Other Considerations: ALABAMA: No active monitoring or compilation of known occurrences has taken place in Alabama, and little is known about the status of the species. Major threat in this state is habitat loss and fragmentation due to conversion of natural forest to pine plantations; residential development, strip mining, and road construction are also contributing to habitat loss (Bailey, pers. comm.). In Alabama, the Prothonotary Warbler is a common to abundant, breeding, summer resident in the Coastal Plain and Tennessee Valley, but in the Mountain Region and Piedmont it usually breeds only locally along rivers. Breeding records date from March 8 to October 12 (Imhof 1976). ARKANSAS: No tracking of this species in Arkansas. There is no element occurrence information and no state ranking forms have been completed (Osborne, pers. comm.). The Prothonotary Warbler is a common migrant and summer resident in forested swamps and extensive forested stream bottoms, sloughs, and overflow areas in all regions. The largest numbers in summer are found on the Mississippi Alluvial Plain. Summer population studies on the Coastal Plain indicated a population of 14 singing males per 100 acres of forested stream bottomlands (James and Neal 1986). DELAWARE: The Prothonotary Warbler breeds primarily in the southern portion of the state and is threatened most heavily by loss of nesting cavities; population size and status are unknown. Breeds from mid-May to mid-July and competes readily with House Wrens for nest-boxes. No management and/or monitoring programs are currently in effect in Delaware (Heckscher, pers. comm.). ILLINOIS: Population status is unknown in this state and there are no specific management or monitoring programs in progress. Prothonotary Warblers have been generally uncommon in northeastern Illinois. Willow and buttonbush (CEPHALANTHUS OCCIDENTALIS) are the most commonly mentioned plants associated with nesting habitats. In general, the Prothonotary Warbler population declines greatly from south to north and is especially reduced north of the Illinois River (Graber et al. 1983). INDIANA: Most occurrences are in southwestern Indiana with only a few recorded in the northern part of the state. The Prothonotary Warbler is a local summer resident and common in some places. Historically, this species was mainly found in the Wabash River valley and along the Kankakee River, but was thought to be absent in summer from the Ohio River valley upstream from the mouth of the Wabash. Today, it is a common to locally abundant summer resident in good habitat (Castrale, pers. comm.). IOWA: Here, Prothonotary Warblers are common in the east, but uncommon in the west (Howell, pers. comm.). KANSAS: A good proportion of the breeding population probably occurs on managed areas (U.S. Fish and Wildlife Service (2), Army Corps Reservoirs (>6)). Population size is estimated in the hundreds of breeding individuals and breeding range is restricted to the southeastern one-sixth of Kansas. While the range is stable, the population trend is unknown. Birds are often found in the upper ends of large reservoirs in flooded areas. There are no management programs, but Breeding Bird Survey and the Kansas Breeding Bird Atlas (BBA) are monitoring this species. The Prothonotary Warbler is an uncommon migrant in the eastern third of the state. There are breeding records west to Sumner County Arriving in Kansas about the third week of April, this species is known to occur in Cowley County along the Arkansas River (Busby, pers. comm.). KENTUCKY: Most abundant in southwestern Kentucky with few breeding occurrences confirmed in the east (Palmer-Ball, pers. comm.). MARYLAND: Minimum protection is given to Prothonotary Warbler habitat near the Chesapeake Bay shoreline and all tidal rivers in Maryland by law. About 300 Maryland Breeding Bird Atlas records exist (a record covers one-sixth of a quadrangle). Management programs do not exist, but monitoring is being conducted by the Breeding Bird Survey and state Breeding Bird Atlas (contact Glenn Therres, Nongame and Urban Wildlife Program, Wildlife Division, Tames Office Building, Annapolis, MD 21401) (Davidson, pers. comm.). MASSACHUSETTS: According to B. G. Blodget (pers. comm.), the Prothonotary Warbler has never bred in Massachusetts, yet this bird is given a state rank of S3. There are no management programs per se, although two monitoring projects organized by Blodget are focussing on all songbirds and include Prothonotary Warblers. MICHIGAN: No special status in the state (Rabe, pers. comm.). The southern portion of the state represents the northwestern range of the Prothonotary Warbler. Of the 21 confirmed breeding blocks for Michigan in the Breeding Bird Atlas, 18 were located in the southwestern counties from Muskegon and Kent south to Berrien and Branch (Brewer et al. 1991). MISSISSIPPI: Threatened primarily by habitat conversion through short-term rotation to pine monocultures (Mann, pers. comm.). MISSOURI: Not tracked in Missouri and listed as common by the "Annotated Checklist of Missouri birds" (Jacobs, pers. comm.). NEBRASKA: Historically, the Prothonotary Warbler is a regular nester but there are only two recent records. This species is listed as an uncommon migrant and localized summer resident that has declined in recent years. Peripheral extremely narrow range occurring in moist bottomlands and forests and flooded swamps in southeastern Nebraska as far north as Sarpy County; for these reasons, the Prothonotary Warbler is given a state rank of S2 (Clausen, pers. comm.). NEW JERSEY: Species status is considered to be increasing in the state. As a breeder, the Prothonotary Warbler occurs primarily in wooded swamps along Delaware Bay shore; it has been frequently reported in central New Jersey (Princeton). Considered to be a rare migrant in May and August, and a rare, local breeder (Dutko, pers. comm.). NEW YORK: A rare, locally breeding bird in New York state. First record of attempted breeding was in 1910 when a male was seen building a nest near Ithaca; first successful nest found in 1931 at Oak Orchard Swamp. The Prothonotary Warbler is really a southern species which has been gradually moving northward; New York state is on the edge of its breeding range. According to the state Breeding Bird Atlas, there are only seven 5-km blocks in which breeding is confirmed (Schneider, pers. comm.). NORTH CAROLINA: Prothonotary Warblers are found throughout the Coastal Plain, and the lower and middle Piedmont; they are generally rare in the upper third of the Piedmont although there are a few scattered records in 1-2 mountain sites. Major threats in North Carolina are reservoirs and timbering, whereas an increase in beaver activity is helping the species. While there are no management programs in progress, researchers at North Carolina State University are monitoring this species along with other neotropical migrants (Sallabanks, pers. obs.; LeGrand Jr., pers. comm.). OHIO: Recently dropped from the Ohio heritage inventory, the Prothonotary Warbler is apparently stable with over 100 listed element occurrences; there are an estimated 500-750 individuals in the state. Declines in some areas have been offset by gains in other areas and a southward expansion. There are currently no management or monitoring programs. Prothonotary Warblers are locally distributed summer residents and are scattered across the state, although pairs were scarcest in the intensively farmed northwestern and west-central counties and along the unglaciated Allegheny Plateau (Rice, pers. comm.). PENNSYLVANIA: Listed as a "Candidate Species - At Risk", the Prothonotary Warbler has a state rank of S2. There are eight historic element occurrences, two of which are extant today. Rare in the state and near the northern edge of its range, this species is increasing in number. Breeding Bird Atlas volunteers found the bird in <1% of all blocks; Prothonotary Warblers summer in all the major drainage basins of Pennsylvania except the small area of the Genesee Drainage Basin that extends south into Potter County from the state of New York (Barton, pers. comm.). RHODE ISLAND: First recorded nesting in Rhode Island in 1992 and serves as the best documented nesting in New England. Listed as "State Special Interest" with a rank of S1. There are only 1-2 pairs estimated to be in the state, and only one documented element occurrence (Enser, pers. comm.). A paper documenting the first nesting record has been submitted for publication (Wadman et al., sub. mans.). VIRGINIA: Common in Virginia, this species is not tracked. Threatened primarily by forest fragmentation and preferring bottomland hardwoods, the Prothonotary Warbler will also use marsh edge forests in Virginia. There are no management programs currently in progress although it is possible that some monitoring is occurring in the Dismal Swamp Natural Wildlife Refuge. According to the Virginia Breeding Bird Atlas, this species is common on the Coastal Plain, uncommon on the Piedmont, and local in the mountains; most confirmed breeding blocks occur in the southeastern part of the state (Mabey, pers. comm.). WEST VIRGINIA: Having a state rank of S3, the Prothonotary Warbler is tracked, but lacks an element occurrence record. Uncommon to fairly common local summer resident; rare spring migrant outside of the breeding range. Definite nesting records occur for Jefferson, Wood, Mason, Kanawha, and Cabell County (Hall 1983).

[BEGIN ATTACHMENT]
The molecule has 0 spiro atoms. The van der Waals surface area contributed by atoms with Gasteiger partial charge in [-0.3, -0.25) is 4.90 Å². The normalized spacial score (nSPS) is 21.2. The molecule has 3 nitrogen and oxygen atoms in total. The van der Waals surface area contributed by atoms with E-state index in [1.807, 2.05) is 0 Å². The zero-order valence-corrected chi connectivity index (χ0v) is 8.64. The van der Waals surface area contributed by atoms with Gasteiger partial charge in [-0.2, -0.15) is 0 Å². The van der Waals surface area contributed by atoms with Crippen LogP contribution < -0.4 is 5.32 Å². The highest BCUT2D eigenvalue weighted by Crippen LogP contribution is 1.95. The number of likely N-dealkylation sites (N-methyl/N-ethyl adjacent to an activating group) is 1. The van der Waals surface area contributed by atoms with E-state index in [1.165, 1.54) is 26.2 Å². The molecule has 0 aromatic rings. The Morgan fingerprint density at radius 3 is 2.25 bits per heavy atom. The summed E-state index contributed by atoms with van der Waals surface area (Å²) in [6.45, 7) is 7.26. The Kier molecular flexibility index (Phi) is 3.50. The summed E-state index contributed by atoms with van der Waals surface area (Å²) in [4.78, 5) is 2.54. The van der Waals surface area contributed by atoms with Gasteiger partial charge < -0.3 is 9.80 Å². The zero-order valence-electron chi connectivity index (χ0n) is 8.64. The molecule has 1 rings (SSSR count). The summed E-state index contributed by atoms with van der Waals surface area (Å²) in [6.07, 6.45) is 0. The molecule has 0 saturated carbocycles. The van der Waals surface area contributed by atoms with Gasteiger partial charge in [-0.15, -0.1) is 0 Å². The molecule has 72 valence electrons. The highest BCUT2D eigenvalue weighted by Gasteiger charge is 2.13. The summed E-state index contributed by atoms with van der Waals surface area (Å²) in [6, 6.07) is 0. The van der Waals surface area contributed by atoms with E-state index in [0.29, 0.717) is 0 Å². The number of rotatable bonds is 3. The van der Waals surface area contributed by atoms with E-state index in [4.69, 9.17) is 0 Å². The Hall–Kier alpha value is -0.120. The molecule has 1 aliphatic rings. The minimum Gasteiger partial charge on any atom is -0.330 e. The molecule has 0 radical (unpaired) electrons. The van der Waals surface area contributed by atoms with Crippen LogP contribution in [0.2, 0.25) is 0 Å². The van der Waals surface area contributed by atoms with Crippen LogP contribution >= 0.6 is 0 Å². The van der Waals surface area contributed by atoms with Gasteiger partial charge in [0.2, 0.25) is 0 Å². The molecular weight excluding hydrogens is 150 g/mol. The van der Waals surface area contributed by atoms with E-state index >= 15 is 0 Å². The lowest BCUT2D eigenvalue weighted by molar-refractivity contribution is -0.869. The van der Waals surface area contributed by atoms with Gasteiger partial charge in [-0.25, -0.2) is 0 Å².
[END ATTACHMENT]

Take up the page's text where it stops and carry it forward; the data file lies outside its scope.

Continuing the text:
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Protonotaria citraea is listed as moderately vulnerable and is on the watch list of Partners in Flight. The placement of manmade breeding cavities in the U.S. would help populations expand. Conservation of mangroves along the coast in wintering regions would also rebuild the population, but no effort has yet been put into this cause (Petit 1999). This is a species of special concern in the state of Michigan.